Echoes from Reps’ 2022 budget defence


For about two weeks running, standing committees of Nigeria’s House of Representatives have been engaging ministries, departments and agencies (MDAs) of the federal government on the 2022 budget. JOSHUA EGBODO reviews issues that emanated from some of the sessions .
Take-off delay
Immediately after the 2022 budget bill got the nod for a second reading at the House of Representatives, the committee on appropriations, to which the proposal was committed, called for a meeting where its chairman, Mukhtar Betara reeled out the focus the panel will adopt in considering the appropriation bill

He told his colleagues on October 14th when the meeting held that the committee will expectantly lay its report on December 14 for the House’s consideration on the 15th, and subsequent third reading and passage on the 16th, advising committee members to be diligent in their assignments, as he told his colleagues that the meeting was necessitated by the need to streamline the way forward after the house has referred the bill to the committee.
The lawmaker stressed that ernest work will commence on the bill the same week, as guidelines will be released to all standing committees, which by budgeting tradition, are sub-panels to the Appropriations Committee

“We’re going to be more careful on recurrent expenditure. No money should be taken from recurrent to the capital expenditure, and no money from capital to recurrent, unless where it is absolutely necessary”, Betara said, advising members to guide the subcommittees they may be posted to. 

With the foundation laid and members told their areas of mandates, standing committees appeared to have gone to sleep, as no engagement was seen going on. In defence, some committee heads said work was going on behind the scene, as some are going out on oversight, so as to have a better grasp of the budget permanent of MDAs in the outgoing year, 2021.

Not-business-as-usual stance
With the budget committed to the appropriations committee, which is to superintend over activities of the standing panels, the house officially vowed to come hard on MDAS which were good at selectively implementing their budgets, and in some cases, not doing so at all. On October 14, when the House suspended regular plenary for committees to engage the MDAs, spokesman of the House, Benjamin Kalu while responding to questions on the mindset of the House against such, said it will never be business as usual.
Minority Leader of the House, Ndudi Elumelu had during debate on the 2022 budget bill, noted that it was on good authority that some MDAS were holding on to funds on the excuses that the releases were not yet 100 percent, and so do not commence implementation. The spokesman said, “majority of them will be sent away because you have to justify how you used what was given to you before you can ask for more”.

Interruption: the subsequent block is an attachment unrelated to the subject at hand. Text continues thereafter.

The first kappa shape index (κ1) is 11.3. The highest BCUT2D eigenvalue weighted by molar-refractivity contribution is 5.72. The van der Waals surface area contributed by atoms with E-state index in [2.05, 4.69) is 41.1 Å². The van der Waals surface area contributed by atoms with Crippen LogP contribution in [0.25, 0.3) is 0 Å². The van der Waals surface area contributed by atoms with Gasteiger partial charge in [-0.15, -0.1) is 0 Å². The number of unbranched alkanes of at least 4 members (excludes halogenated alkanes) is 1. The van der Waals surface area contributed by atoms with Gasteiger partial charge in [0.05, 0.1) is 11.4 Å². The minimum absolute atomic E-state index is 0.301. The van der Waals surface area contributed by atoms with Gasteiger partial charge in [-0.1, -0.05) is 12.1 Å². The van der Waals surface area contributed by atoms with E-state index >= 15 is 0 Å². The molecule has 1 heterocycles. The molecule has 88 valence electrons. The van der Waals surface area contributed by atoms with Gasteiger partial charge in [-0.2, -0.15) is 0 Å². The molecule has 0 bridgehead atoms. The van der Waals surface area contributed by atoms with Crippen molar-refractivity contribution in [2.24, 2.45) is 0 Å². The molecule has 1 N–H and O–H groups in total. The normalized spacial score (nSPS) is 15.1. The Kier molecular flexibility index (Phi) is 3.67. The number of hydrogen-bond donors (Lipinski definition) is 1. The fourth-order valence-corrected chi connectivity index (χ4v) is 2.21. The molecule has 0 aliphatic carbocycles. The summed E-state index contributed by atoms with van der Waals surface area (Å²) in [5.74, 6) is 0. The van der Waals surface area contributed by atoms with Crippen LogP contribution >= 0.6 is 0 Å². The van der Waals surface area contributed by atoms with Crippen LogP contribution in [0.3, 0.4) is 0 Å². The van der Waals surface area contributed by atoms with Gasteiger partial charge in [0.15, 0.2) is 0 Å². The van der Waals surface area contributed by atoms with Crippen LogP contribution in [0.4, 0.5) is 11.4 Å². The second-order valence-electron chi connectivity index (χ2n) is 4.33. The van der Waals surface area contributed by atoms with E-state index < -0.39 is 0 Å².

Committees in action
At last, and for about two weeks running, several committees of the House were in action, with several of them sitting simultaneously in some days. The defence engagements have become more intense, as committees scrambled to meet up deadlines, but as usual, not without some dramas.

No funding for NSIA?
One of the yet to be resolved issues was threat of the House Committee on Finance against the Nigeria Sovereign Investment Authority (NSIA), that it will direct its funding to be stopped. The Finance committee directed the office of the Accountant General of the Federation not to make any disbursement to the authority in 2022 should it fail to appear before it.
Chairman of the panel, James Faleke, handed down the directive following the repeated absence of the agency to present its spending plans to the parliament. While the agency lays claim to its Act which empowers the Board to scrutinise its budget, the lawmakers insist that such an Act cannot be superior to the Constitution of the Federal Republic of Nigeria, which stipulates that all public funds can only be expended in manner as prescribed by the National Assembly. 

Anger against Humanitarian Minister
Appropriations Committee of the House was also not happy with the Minister of Hummanitarian Affairs and Disaster Management, Sadiya Umar Farouk for failing to appear before for the ongoing budget defence, warning that the House will be forced to take a decisive action against her.